Lower elevations in warehouses impact storage density and while the racking operations can be complex, manually operated fork truck operators must be especially careful when storing and retrieving pallets at greater heights. This takes a toll on operational efficiency. The new breed of reach truck robots can be deployed to handle the task of storing and retrieving pallets from the racks with high precision and efficiency.

With access to higher racking levels (up to 55 feet), pallets of finished goods can be stored prior to shipping. Robots using the latest 3D technology means pick and drop reliability is available even at the highest elevations. Starting at level three, mobile robots actually provide faster cycle times and higher throughput than manual forklifts.
High reach solutions are particularly well-suited for existing (brownfield) facilities since they can operate where other vehicles cannot. Best-in-class reach solutions operate in aisles as narrow as 6‘9” at elevations up to 36’. Similarly, industry leaders with VNA solutions operate with precision at elevations up 55’, at throughputs comparable to much more expensive AS/RS solutions.
Most importantly, these robotics solutions provide the same level of speed and reliability at every elevation as they do at ground level. This translates directly into increased volumes at the same operating costs.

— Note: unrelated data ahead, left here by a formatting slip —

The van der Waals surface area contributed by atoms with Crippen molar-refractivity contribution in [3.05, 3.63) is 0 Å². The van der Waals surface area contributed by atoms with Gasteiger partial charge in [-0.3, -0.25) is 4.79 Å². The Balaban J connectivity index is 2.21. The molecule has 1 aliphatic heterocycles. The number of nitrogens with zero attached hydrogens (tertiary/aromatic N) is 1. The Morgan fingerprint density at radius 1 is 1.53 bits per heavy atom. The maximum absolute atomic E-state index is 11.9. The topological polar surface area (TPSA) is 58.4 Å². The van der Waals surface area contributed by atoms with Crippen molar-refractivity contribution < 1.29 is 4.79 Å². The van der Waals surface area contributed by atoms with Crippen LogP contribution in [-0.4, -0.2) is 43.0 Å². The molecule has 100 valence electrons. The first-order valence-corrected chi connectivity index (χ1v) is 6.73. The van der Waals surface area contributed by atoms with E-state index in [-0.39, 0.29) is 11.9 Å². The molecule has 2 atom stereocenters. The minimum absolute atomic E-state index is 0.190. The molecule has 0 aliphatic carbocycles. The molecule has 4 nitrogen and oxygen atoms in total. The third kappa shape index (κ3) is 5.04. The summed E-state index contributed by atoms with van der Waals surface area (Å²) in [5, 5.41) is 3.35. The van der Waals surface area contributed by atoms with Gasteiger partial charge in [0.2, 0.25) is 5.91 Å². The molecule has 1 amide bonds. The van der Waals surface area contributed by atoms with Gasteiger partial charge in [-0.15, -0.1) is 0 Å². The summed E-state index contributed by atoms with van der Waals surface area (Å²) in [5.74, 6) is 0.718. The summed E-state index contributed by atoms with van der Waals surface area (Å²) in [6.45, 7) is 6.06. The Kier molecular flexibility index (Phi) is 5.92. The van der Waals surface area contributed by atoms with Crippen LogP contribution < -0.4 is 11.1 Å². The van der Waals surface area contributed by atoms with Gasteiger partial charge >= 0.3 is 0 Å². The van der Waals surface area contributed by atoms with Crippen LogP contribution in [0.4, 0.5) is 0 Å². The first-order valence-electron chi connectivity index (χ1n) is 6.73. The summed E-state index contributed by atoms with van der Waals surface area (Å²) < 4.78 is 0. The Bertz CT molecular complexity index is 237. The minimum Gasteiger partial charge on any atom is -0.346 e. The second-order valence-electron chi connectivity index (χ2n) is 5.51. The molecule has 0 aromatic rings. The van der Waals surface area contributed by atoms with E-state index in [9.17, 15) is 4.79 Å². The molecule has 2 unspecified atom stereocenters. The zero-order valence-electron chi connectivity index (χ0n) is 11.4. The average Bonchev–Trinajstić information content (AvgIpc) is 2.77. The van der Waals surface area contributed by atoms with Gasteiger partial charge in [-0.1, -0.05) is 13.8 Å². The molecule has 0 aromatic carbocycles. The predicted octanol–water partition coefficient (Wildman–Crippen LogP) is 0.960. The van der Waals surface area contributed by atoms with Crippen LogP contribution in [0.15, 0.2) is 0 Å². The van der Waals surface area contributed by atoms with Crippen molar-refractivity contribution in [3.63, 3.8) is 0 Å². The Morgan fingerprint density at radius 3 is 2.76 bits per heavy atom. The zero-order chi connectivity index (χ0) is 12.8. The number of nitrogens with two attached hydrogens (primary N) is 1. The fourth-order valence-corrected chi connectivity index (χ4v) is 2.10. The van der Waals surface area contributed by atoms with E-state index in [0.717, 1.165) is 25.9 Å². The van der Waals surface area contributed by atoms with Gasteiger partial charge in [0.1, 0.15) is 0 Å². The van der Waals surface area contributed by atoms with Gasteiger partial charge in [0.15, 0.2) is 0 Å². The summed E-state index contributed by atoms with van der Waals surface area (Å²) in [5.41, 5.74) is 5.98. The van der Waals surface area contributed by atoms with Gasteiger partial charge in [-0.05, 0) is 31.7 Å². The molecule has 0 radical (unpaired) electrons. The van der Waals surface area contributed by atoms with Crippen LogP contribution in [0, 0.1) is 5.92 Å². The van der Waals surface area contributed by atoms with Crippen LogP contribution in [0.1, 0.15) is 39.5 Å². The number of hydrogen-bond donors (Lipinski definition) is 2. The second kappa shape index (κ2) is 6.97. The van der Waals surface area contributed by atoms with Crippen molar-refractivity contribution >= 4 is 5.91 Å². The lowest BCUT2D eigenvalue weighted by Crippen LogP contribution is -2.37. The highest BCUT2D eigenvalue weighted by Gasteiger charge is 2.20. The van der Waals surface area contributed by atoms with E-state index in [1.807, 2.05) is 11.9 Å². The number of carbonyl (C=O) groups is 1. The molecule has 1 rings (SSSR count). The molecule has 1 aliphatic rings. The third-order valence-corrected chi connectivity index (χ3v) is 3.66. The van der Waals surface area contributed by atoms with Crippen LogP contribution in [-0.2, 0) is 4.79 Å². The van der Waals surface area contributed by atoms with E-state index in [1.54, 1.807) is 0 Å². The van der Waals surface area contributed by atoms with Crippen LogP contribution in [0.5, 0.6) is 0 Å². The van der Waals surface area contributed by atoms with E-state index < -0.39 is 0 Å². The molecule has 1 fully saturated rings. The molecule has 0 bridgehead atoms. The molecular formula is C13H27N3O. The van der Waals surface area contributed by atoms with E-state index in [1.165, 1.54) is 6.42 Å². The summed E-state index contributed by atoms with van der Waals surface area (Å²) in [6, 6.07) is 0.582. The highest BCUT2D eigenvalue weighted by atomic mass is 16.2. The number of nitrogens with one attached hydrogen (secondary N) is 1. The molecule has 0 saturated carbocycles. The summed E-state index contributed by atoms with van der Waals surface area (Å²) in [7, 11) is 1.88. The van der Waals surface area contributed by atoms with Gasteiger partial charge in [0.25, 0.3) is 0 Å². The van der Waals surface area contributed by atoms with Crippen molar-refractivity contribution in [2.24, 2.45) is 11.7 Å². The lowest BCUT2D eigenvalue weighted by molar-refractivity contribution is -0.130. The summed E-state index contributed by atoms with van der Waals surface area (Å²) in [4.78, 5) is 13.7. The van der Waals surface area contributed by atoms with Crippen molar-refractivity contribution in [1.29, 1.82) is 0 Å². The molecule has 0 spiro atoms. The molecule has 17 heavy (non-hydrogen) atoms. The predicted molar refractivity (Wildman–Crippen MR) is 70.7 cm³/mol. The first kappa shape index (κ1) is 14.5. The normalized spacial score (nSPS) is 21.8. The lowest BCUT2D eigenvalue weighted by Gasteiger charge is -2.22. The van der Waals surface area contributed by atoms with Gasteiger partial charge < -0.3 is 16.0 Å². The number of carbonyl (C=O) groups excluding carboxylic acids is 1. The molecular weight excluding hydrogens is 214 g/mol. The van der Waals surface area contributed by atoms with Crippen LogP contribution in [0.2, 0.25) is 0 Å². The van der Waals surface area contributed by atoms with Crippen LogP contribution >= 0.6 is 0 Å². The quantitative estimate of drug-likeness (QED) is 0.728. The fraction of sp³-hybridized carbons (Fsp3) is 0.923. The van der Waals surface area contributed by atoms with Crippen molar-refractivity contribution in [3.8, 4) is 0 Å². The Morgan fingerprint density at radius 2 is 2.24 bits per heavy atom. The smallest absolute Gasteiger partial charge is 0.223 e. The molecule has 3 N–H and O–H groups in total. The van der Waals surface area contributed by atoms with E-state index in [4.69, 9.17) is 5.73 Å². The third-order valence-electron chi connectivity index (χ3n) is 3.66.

Supply chain and operations managers continuously challenged
The unavoidable rising labor costs and market dynamics are directly proportionate to the loss of expertise in the warehouse. The bulk of time spent by valuable operators are sadly used performing nonvalue added tasks like pallet movements.

Thanks to these new robotic solutions, neither automation nor elevation are scary.



Author Profile:
Mark Stevenson is the Chief Sales Officer at BALYO and a globally recognized thought leader in transformative mobile automation.
He has more than 25 years of international experience in direct and indirect sales management.
He has held critical executive leadership roles in the USA and in Europe.
At BALYO, Stevenson serves on the COMEX and is responsible for the group’s Global Sales, Marketing, Solutions Engineering, and Service teams.